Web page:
Sandusky seeks State College-area jury for trial
HARRISBURG, Pa. (AP) — Jerry Sandusky's lawyer filed court paperwork Wednesday arguing that jurors in his child sex abuse trial should be chosen from the community where he lives and suggesting that a trial delay might be the best way to address the intense publicity generated by the case.
Defense attorney Joe Amendola wrote that the former Penn State assistant football coach is opposed to a request by the state attorney general's office to bring in out-of-county jurors, saying publicity about Sandusky's case has been so pervasive that jurors from other counties will also have been saturated with news coverage.
Sandusky "believes selecting jurors from a county outside Centre County will involve the same difficulties that the parties and the court will face in selecting a Centre County jury, and the jurors from any other county in Pennsylvania will face the same challenges and conflicts in being fair and impartial," a defense filing stated.
The attorney general's office asked for an out-of-county jury last week, calling news coverage of Sandusky's arrest "spectacular in its breadth and intensity."
Prosecutors said in that motion that people who live near Penn State might not be able to "insulate themselves" from the school and would face "a Gordian knot of conscious and even subconscious conflicts and difficulties."
"It would put potential jurors in that county in an extremely difficult if not impossible position, and that is something that does not exist in the same degree in any other county in Pennsylvania," Nils Frederiksen, spokesman for the attorney general's office, said Wednesday.
Frederiksen said the court's deadline to ask that the trial be held outside Centre County has passed without either side making such a request.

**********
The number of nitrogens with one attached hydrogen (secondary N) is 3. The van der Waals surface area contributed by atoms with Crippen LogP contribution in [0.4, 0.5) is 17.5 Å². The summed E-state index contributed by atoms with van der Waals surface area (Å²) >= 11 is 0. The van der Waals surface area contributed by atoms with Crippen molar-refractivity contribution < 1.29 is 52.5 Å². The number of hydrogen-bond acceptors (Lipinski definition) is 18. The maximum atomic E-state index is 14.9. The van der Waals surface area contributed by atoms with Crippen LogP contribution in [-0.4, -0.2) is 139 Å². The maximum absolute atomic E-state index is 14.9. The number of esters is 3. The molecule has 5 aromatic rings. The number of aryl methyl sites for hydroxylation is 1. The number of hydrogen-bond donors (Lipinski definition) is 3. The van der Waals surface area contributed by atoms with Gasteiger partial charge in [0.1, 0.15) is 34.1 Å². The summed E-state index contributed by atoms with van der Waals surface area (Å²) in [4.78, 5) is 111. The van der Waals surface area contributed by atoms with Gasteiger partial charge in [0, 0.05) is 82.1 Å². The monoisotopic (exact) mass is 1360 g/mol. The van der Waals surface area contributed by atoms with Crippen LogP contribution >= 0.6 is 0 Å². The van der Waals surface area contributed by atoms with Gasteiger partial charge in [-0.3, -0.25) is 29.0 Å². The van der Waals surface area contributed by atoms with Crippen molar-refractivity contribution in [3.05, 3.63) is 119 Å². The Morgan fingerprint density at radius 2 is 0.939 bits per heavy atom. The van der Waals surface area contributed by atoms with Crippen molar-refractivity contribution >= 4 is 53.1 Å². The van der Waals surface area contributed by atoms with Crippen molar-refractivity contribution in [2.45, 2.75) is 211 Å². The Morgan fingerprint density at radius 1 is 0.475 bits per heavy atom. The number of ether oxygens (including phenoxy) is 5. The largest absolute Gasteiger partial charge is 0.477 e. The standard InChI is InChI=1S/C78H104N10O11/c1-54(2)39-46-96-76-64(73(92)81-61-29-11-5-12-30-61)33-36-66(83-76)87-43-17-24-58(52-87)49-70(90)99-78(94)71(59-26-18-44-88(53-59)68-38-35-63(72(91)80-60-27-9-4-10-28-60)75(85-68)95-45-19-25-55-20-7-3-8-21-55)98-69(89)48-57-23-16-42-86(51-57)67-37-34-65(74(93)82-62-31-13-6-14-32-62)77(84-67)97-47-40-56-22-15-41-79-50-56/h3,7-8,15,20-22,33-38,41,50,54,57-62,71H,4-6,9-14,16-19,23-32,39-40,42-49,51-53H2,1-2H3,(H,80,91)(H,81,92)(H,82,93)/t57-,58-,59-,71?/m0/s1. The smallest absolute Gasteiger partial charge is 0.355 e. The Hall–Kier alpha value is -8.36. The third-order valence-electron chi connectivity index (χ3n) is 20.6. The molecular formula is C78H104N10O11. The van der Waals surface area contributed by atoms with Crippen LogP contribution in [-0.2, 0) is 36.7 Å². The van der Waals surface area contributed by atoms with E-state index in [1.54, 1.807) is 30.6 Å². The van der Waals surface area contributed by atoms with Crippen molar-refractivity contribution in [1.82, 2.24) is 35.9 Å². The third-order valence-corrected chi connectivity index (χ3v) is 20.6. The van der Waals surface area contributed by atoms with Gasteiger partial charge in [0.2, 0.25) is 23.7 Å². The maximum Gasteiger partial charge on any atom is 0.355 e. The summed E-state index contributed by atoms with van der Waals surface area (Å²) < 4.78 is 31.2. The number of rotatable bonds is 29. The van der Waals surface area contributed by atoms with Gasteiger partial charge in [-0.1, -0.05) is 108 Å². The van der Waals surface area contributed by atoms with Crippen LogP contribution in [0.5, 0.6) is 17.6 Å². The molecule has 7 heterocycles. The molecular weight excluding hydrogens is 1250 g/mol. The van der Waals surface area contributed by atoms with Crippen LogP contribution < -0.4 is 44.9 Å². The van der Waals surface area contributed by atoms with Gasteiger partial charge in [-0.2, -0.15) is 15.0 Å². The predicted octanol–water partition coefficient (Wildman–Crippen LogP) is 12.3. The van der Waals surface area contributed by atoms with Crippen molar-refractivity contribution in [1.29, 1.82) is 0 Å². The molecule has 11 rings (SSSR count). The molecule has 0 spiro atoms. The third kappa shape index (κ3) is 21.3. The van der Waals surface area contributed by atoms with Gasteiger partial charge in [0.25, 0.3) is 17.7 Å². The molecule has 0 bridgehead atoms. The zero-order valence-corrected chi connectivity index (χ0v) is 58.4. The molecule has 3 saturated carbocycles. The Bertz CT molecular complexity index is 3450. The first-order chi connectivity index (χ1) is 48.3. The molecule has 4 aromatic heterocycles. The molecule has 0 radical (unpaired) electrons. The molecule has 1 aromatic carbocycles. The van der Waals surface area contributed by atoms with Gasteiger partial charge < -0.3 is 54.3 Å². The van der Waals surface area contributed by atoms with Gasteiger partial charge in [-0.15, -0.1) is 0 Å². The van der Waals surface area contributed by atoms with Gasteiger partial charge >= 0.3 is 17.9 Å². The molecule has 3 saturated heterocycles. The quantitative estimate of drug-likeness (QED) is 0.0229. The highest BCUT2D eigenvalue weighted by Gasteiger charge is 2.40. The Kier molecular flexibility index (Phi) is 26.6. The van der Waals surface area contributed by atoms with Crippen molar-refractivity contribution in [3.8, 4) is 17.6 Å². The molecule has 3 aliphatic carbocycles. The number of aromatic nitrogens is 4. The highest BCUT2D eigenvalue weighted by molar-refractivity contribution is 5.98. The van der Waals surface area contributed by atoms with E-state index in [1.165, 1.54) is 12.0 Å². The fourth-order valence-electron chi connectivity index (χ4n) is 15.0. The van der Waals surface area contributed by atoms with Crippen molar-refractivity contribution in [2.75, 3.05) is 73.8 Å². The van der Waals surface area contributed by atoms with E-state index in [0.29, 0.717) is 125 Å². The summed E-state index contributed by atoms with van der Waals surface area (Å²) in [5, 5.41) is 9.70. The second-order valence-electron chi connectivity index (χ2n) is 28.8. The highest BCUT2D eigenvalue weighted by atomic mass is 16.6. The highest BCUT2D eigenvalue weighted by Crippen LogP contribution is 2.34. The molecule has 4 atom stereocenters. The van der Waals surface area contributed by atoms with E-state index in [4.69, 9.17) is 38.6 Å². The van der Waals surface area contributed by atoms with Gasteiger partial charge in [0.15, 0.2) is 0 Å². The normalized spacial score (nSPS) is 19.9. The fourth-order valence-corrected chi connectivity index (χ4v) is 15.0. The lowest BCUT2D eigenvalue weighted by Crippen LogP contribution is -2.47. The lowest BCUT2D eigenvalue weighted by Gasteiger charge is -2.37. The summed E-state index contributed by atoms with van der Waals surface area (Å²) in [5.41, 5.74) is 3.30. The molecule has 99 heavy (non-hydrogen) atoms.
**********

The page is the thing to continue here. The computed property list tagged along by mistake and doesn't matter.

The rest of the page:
Amendola said one solution might be to delay the trial, letting the news coverage "subside" and giving the judge time to determine how to proceed. Amendola said in an email Wednesday that he planned to discuss the idea with prosecutors "to see how everyone feels about it in light of all the media coverage."
Frederiksen declined to comment Wednesday on a potential delay.
Amendola also filed a response in opposition to a request prosecutors made Tuesday to have Sandusky's bail conditions amended so that he would not be permitted outside his home except for medical treatment. Prosecutors said neighbors have raised safety concerns and reported seeing Sandusky watch children on the school playground adjacent to his backyard.
Sandusky "denies that anyone is at risk in his neighborhood or any adjourning neighborhoods and that any fears on the part of any of his neighbors about their safety or the safety of others is totally unfounded," Amendola wrote.
A court hearing is scheduled for Friday in Bellefonte on various pretrial issues, including a request by Sandusky that his bail conditions be loosened so he can have contact with his grandchildren and others. Amendola said Sandusky was likely to be in court for the proceeding.
Also Wednesday, Amendola said he received correspondence from the Centre County Department of Children and Youth Services that said two recent cases involving abuse allegations against Sandusky were deemed to be unfounded. That development was first reported by The Patriot-News of Harrisburg.
Amendola had disclosed the two new claims in November. He said one stemmed from a family dispute and the other was a matter of people trying to mimic other allegations.
The sex abuse case led Penn State's board of trustees to oust Joe Paterno as head football coach and Graham Spanier as university president. Paterno died last month of lung cancer.
When Sandusky was arrested in November, two senior school administrators were charged with lying to the grand jury investigating Sandusky and failing to properly report suspected abuse.
Athletic Director Tim Curley has since been placed on administrative leave, and Vice President Gary Schultz, who was in charge of the university's police department, stepped down. They also maintain their innocence.